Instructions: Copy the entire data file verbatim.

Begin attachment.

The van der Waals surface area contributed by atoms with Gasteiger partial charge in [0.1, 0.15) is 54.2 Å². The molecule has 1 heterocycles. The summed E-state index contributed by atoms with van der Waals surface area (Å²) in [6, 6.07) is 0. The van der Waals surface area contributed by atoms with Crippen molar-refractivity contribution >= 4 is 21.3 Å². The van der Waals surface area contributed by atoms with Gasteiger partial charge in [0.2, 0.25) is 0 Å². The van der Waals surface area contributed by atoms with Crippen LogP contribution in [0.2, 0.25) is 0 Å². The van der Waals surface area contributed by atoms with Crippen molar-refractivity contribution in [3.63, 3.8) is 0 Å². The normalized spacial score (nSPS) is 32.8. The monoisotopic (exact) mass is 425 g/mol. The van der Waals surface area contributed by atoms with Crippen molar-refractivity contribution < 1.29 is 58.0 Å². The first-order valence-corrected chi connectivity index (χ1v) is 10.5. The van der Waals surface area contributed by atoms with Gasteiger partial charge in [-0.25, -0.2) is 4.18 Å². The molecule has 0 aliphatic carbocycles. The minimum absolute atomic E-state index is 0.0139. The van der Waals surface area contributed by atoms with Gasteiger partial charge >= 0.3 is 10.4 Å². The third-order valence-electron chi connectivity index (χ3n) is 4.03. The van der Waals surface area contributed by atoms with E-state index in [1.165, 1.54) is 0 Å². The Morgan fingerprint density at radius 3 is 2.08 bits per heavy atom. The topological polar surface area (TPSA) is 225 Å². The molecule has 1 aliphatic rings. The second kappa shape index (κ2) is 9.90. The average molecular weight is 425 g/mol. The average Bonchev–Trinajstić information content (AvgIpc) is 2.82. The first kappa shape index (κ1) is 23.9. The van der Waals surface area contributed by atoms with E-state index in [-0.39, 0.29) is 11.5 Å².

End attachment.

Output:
The van der Waals surface area contributed by atoms with Gasteiger partial charge in [0.1, 0.15) is 54.2 Å². The molecule has 1 heterocycles. The summed E-state index contributed by atoms with van der Waals surface area (Å²) in [6, 6.07) is 0. The van der Waals surface area contributed by atoms with Crippen molar-refractivity contribution >= 4 is 21.3 Å². The van der Waals surface area contributed by atoms with Gasteiger partial charge in [0.2, 0.25) is 0 Å². The van der Waals surface area contributed by atoms with Crippen LogP contribution in [0.2, 0.25) is 0 Å². The van der Waals surface area contributed by atoms with Crippen molar-refractivity contribution in [3.63, 3.8) is 0 Å². The normalized spacial score (nSPS) is 32.8. The monoisotopic (exact) mass is 425 g/mol. The van der Waals surface area contributed by atoms with Crippen molar-refractivity contribution < 1.29 is 58.0 Å². The first-order valence-corrected chi connectivity index (χ1v) is 10.5. The van der Waals surface area contributed by atoms with Gasteiger partial charge in [-0.25, -0.2) is 4.18 Å². The molecule has 0 aliphatic carbocycles. The minimum absolute atomic E-state index is 0.0139. The van der Waals surface area contributed by atoms with Gasteiger partial charge >= 0.3 is 10.4 Å². The third-order valence-electron chi connectivity index (χ3n) is 4.03. The van der Waals surface area contributed by atoms with E-state index in [1.165, 1.54) is 0 Å². The Morgan fingerprint density at radius 3 is 2.08 bits per heavy atom. The topological polar surface area (TPSA) is 225 Å². The molecule has 1 aliphatic rings. The second kappa shape index (κ2) is 9.90. The average molecular weight is 425 g/mol. The average Bonchev–Trinajstić information content (AvgIpc) is 2.82. The first kappa shape index (κ1) is 23.9. The van der Waals surface area contributed by atoms with E-state index in [-0.39, 0.29) is 11.5 Å².